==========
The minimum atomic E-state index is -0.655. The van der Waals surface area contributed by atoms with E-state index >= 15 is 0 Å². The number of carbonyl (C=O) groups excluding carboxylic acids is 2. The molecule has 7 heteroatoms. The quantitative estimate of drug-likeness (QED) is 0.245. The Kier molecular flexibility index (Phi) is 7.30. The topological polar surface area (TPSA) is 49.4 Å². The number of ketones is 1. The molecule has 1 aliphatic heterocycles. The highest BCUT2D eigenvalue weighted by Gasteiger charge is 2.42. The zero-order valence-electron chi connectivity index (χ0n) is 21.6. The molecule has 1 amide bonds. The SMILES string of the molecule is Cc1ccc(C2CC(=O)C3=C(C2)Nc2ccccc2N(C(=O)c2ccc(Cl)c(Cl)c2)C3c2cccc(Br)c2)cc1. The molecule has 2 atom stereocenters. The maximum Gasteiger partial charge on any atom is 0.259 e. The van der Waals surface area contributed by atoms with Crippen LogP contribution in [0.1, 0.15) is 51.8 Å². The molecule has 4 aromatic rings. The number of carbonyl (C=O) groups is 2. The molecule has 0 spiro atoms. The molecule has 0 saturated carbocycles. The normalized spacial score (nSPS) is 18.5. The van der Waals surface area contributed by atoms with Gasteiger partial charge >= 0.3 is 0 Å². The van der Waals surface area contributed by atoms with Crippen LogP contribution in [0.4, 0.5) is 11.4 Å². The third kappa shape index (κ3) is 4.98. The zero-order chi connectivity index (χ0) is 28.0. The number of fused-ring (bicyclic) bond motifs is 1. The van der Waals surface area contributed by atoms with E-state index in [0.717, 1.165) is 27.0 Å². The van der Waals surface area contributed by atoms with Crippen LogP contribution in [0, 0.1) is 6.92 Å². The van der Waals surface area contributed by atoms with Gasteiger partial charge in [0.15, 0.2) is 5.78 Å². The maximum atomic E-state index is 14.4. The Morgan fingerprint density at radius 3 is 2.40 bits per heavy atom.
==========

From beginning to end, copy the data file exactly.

The minimum atomic E-state index is -0.655. The van der Waals surface area contributed by atoms with E-state index >= 15 is 0 Å². The number of carbonyl (C=O) groups excluding carboxylic acids is 2. The molecule has 7 heteroatoms. The quantitative estimate of drug-likeness (QED) is 0.245. The Kier molecular flexibility index (Phi) is 7.30. The topological polar surface area (TPSA) is 49.4 Å². The number of ketones is 1. The molecule has 1 aliphatic heterocycles. The highest BCUT2D eigenvalue weighted by Gasteiger charge is 2.42. The zero-order valence-electron chi connectivity index (χ0n) is 21.6. The molecule has 1 amide bonds. The SMILES string of the molecule is Cc1ccc(C2CC(=O)C3=C(C2)Nc2ccccc2N(C(=O)c2ccc(Cl)c(Cl)c2)C3c2cccc(Br)c2)cc1. The molecule has 2 atom stereocenters. The maximum Gasteiger partial charge on any atom is 0.259 e. The van der Waals surface area contributed by atoms with Crippen LogP contribution in [0.1, 0.15) is 51.8 Å². The molecule has 4 aromatic rings. The number of carbonyl (C=O) groups is 2. The molecule has 0 spiro atoms. The molecule has 0 saturated carbocycles. The normalized spacial score (nSPS) is 18.5. The van der Waals surface area contributed by atoms with Gasteiger partial charge >= 0.3 is 0 Å². The van der Waals surface area contributed by atoms with Crippen LogP contribution in [0.4, 0.5) is 11.4 Å². The third kappa shape index (κ3) is 4.98. The zero-order chi connectivity index (χ0) is 28.0. The number of fused-ring (bicyclic) bond motifs is 1. The van der Waals surface area contributed by atoms with E-state index in [0.717, 1.165) is 27.0 Å². The van der Waals surface area contributed by atoms with Crippen LogP contribution in [0, 0.1) is 6.92 Å². The van der Waals surface area contributed by atoms with Gasteiger partial charge in [0.15, 0.2) is 5.78 Å². The maximum atomic E-state index is 14.4. The Morgan fingerprint density at radius 3 is 2.40 bits per heavy atom.